South St. Paul Officer Michael Dahl was originally assigned to perform security during an event over the weekend, though his assignment quickly changed when he saw a group of children standing off to the side of a dance floor looking on while more than a dozen others confidently busted a move.
The Espinoza family was gathered at UFCW in South St. Paul Sunday to celebrate two of their sons' baptisms, with friends and relatives dancing the night away--except for a small group of kids who were feeling a little shy.
"So all of a sudden you see the officer that the hall had hired to keep everything in order kind of speed walk to the dance floor, and I’m like, 'Oh, he’s going to arrest somebody,'" Guadalupe Espinoza said. "And then next thing you know, nope, he’s starting to dance, pulling the kids forward."
It was a small gesture that made a big impact on many of those gathered, inspiring even the most apprehensive wallflower to dance like nobody was watching.
"Everybody was cheering me on, wanted to take pictures with me, everybody wanted to see the videos," Officer Dahl said. "I haven’t even seen the videos so I don’t even know what I looked like."
It's not exactly a new activity for the four-year veteran of the force, who was involved with theater in high school and says he loves music and dancing. It's all a way to establish a connection with the community his department serves, with many in the crowd saying afterword they were glad to see the positive impact law enforcement can have.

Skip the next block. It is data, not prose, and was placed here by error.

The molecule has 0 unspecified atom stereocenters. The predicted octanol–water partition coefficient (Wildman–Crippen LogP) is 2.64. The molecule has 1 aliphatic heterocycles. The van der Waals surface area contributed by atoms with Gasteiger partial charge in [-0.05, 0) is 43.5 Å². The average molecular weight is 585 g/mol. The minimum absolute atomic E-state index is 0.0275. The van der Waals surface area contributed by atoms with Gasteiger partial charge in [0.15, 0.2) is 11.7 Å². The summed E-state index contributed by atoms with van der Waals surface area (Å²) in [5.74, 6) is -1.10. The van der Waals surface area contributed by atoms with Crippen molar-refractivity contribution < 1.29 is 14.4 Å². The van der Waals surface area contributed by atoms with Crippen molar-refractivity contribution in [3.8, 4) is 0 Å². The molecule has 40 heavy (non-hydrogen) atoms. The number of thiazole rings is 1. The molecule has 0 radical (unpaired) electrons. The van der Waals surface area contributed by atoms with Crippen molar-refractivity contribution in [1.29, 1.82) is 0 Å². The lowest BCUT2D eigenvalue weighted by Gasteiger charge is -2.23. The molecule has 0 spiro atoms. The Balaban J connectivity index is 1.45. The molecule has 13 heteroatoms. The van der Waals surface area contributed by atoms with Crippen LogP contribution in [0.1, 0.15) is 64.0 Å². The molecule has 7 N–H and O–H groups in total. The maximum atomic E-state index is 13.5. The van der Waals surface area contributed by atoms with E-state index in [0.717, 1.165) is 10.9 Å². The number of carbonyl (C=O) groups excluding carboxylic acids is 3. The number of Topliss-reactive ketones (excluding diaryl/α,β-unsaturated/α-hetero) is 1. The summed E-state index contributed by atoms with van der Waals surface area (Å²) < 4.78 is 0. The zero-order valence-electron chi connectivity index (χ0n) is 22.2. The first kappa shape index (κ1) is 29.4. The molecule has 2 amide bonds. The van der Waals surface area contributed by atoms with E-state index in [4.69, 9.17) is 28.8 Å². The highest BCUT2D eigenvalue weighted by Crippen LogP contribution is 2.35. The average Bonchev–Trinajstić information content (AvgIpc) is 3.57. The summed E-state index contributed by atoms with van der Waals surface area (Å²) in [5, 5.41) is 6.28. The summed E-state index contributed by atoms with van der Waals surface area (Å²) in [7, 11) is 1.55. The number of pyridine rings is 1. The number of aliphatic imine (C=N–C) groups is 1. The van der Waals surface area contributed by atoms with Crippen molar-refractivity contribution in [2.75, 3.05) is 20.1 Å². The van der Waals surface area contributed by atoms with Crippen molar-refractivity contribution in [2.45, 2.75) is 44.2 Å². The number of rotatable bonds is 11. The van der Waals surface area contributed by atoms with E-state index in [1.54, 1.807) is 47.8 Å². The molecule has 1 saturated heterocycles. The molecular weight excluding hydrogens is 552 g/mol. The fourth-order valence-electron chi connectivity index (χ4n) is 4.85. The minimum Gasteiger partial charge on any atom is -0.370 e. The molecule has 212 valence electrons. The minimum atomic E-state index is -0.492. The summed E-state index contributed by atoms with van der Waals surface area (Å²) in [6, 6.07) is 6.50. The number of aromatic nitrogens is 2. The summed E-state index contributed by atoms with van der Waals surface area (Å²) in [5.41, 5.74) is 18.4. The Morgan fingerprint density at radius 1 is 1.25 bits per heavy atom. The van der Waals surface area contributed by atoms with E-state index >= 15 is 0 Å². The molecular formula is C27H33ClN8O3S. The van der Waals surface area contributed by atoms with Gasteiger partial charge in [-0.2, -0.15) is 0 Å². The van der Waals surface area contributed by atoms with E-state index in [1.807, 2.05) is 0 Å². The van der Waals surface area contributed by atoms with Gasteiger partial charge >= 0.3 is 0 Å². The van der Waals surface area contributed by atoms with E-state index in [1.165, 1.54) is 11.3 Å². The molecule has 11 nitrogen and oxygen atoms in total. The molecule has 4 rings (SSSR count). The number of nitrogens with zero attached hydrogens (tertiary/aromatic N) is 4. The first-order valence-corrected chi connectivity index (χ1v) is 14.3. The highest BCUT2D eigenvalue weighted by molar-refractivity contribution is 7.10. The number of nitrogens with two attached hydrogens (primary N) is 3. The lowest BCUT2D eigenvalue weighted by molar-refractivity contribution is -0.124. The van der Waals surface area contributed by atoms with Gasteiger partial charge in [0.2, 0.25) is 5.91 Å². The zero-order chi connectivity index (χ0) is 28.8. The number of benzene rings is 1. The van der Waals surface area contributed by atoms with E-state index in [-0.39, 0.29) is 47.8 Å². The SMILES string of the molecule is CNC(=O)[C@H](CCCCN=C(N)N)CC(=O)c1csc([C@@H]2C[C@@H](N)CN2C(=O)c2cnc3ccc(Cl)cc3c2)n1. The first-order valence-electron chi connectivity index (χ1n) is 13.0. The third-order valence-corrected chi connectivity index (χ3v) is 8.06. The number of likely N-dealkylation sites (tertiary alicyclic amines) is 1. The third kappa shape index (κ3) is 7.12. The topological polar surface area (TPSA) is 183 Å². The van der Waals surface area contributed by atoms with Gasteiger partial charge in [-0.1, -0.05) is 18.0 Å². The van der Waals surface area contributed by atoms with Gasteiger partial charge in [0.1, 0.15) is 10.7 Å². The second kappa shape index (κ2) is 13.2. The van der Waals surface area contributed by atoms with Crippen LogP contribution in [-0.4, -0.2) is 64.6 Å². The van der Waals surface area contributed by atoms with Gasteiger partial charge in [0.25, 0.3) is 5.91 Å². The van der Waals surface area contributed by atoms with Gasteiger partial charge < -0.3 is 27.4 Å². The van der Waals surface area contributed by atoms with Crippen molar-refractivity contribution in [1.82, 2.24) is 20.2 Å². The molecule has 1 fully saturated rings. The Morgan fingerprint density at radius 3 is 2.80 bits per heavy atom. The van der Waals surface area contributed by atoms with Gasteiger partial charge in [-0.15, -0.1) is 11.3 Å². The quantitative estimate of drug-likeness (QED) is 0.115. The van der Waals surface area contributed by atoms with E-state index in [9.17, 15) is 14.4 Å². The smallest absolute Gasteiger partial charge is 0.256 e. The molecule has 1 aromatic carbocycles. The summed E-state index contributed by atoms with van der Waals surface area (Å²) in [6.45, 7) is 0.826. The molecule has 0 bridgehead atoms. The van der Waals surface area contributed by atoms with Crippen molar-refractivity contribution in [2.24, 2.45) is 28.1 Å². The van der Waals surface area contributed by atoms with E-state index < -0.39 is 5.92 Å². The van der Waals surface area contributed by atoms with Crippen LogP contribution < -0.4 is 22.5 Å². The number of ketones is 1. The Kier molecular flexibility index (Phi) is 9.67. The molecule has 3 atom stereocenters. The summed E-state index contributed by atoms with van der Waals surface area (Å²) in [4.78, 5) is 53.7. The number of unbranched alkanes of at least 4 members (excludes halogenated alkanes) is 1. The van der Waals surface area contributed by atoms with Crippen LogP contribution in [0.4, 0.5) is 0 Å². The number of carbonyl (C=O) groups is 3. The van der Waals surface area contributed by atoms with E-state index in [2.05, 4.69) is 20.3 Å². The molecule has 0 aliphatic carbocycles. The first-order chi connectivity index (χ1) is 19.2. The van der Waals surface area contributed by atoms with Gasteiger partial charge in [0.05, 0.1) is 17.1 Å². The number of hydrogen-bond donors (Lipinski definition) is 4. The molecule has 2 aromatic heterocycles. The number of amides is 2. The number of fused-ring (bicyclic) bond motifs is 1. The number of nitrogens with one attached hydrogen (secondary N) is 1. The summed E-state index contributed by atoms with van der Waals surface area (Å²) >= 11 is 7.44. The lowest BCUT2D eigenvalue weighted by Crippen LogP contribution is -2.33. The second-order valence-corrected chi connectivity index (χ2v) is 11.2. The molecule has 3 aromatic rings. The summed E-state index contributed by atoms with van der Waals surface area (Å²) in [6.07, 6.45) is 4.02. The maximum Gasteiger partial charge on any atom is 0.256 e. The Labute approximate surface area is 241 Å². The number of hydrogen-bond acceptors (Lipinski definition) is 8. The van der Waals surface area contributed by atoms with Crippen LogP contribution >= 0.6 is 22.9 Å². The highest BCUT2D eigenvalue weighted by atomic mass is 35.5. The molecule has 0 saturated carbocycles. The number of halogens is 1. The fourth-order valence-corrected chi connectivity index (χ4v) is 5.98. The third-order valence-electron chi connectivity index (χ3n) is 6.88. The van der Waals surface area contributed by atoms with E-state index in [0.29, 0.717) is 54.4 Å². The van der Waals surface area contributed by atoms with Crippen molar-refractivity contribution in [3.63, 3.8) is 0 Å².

“Nowadays it’s a way different style of policing that you have to do to get people involved," Dahl said. "Say there was someone at this event and saw me, say I deal with them in two or three months, even a year later, they’re going to remember me, they’re going to cooperate with me and we’re going to have good rapport.”
Dahl is hoping the moment was able to inspire confidence in the kids he was dancing alongside, as well as changing people's perceptions of police and the work they do on a daily basis.
"If something little and fun like that can change somebody’s opinion and outlook on our profession, [good]," he said. "We’re just people."